Why AR e-commerce is getting a serious look
Earlier this month, Snap CEO Evan Spiegel said that the retailers he works with “are really excited about the potential for augmented reality to reduce returns in the future.” The company has recently gone an acquisition spree, first buying Fit Analytics (a company that tries to project how clothing will fit through AR) and then Screenshop (which can identify similar products based on a screenshot).
Snap isn’t the only company betting that the future of retail involves AR. Last week, when Walmart bought the virtual try-on app Zeekit, it seemed to cement the use case for AR-based shopping. “I think there’s almost an order of magnitude of more interest in virtual fitting or AR solutions than there was a year ago,” Raghav Sharma, co-founder and CEO of AR try-on company Perfitly, told Modern Retail.
Yet both Snap’s and Walmart’s recent announcements show how platforms are tackling AR in diverging ways. Some retailers, like Walmart, are folding AR try-ons into the shopping experience on their own websites. Meanwhile social platforms like Snapchat and Pinterest have cobbled together AR filters from many different brands in one place.
Sharma said there’s a place for both in the AR try-on ecosystem. Platforms like Snapchat, he said, might work best as discovery tools, whereas the websites are a way to engage and retain customers. “On the platform, I think those things are going to be great for discovery, for increasing conversion,” he said, in reference to a company like Snapchat. But when a customer places an order, “you purchase it, and then you go back to Snap,” he said. “You’re not discovering more about [the brand] or the other offerings for them.” That desire to capture customer data and customer loyalty is why retailers like Walmart are opting to integrate AR into their own websites — in addition to potentially selling on a platform like Snapchat.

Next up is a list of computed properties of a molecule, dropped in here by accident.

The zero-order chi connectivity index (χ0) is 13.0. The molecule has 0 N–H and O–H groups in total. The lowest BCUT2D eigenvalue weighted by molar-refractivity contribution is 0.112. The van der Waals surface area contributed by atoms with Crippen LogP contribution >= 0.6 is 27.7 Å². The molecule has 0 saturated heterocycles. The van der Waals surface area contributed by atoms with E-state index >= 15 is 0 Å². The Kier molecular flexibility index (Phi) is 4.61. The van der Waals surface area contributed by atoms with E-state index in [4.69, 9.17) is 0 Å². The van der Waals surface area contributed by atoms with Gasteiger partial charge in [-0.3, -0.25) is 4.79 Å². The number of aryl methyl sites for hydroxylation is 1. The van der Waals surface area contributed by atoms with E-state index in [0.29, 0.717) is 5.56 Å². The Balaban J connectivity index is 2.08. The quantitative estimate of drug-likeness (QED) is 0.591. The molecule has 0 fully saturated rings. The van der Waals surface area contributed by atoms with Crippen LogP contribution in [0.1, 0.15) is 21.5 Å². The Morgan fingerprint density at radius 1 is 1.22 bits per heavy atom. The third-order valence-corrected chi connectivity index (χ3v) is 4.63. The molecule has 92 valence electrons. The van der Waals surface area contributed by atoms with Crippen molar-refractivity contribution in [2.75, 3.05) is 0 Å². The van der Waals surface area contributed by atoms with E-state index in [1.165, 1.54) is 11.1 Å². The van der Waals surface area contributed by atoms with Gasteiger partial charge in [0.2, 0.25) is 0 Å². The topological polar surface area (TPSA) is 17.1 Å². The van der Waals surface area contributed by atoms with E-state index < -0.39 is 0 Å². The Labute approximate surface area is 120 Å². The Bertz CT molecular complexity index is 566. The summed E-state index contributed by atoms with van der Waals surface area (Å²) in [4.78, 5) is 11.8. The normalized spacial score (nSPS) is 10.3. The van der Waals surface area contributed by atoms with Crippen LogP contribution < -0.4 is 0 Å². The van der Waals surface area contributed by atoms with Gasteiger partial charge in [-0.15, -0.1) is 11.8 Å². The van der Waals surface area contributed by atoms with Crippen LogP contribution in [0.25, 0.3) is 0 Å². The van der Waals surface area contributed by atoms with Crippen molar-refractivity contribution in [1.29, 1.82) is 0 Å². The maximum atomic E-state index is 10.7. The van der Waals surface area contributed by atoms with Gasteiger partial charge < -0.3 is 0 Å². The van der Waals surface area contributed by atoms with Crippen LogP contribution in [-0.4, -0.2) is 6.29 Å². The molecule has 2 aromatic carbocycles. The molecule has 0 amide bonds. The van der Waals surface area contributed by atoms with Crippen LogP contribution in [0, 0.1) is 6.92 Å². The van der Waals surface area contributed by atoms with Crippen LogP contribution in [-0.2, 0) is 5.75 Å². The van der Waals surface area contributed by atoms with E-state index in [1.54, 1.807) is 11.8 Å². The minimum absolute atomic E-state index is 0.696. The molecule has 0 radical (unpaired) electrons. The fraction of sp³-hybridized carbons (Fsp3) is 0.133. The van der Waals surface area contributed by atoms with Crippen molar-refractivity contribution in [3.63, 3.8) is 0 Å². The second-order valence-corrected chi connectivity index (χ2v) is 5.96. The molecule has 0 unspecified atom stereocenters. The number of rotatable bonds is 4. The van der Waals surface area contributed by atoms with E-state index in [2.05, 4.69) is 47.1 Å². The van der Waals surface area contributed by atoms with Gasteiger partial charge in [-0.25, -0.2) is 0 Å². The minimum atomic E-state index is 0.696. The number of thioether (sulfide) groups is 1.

But Snapchat is hoping that, at least compared to other social platforms investing in e-commerce, AR will help it stand out to brands. Because of the ephemeral nature of social media, products purchased over social platforms are more likely to be impulse buys — and that could create big return problems down the line. There is evidence that AR drives down customer returns overall — Sharma said, “we’ve taken return rates down 64% for the brands that we’re working with” — and having users try on a product virtually in Snapchat before making a purchase might help avoid pure impulse purchases.
For Snapchat, though, the lingering question remains to what extent AR filters will actually convert sales for most users. Just because someone tries on a Gucci shoe in Snap and sends it to a friend doesn’t actually mean they intend to make a purchase — many Snap users see Lenses as purely fun. (Snapchat itself reported that 74% of people think AR has “entertainment value.”)
“I think Snap will be forcing the issue” of AR and retail, said Sharma. “It’s going to become core to their offering for brands and tied into their core app.” But he added, “my question is how many sales will they actually drive? Will they get people away from the fun factor [and] into actually seriously buying the brands?”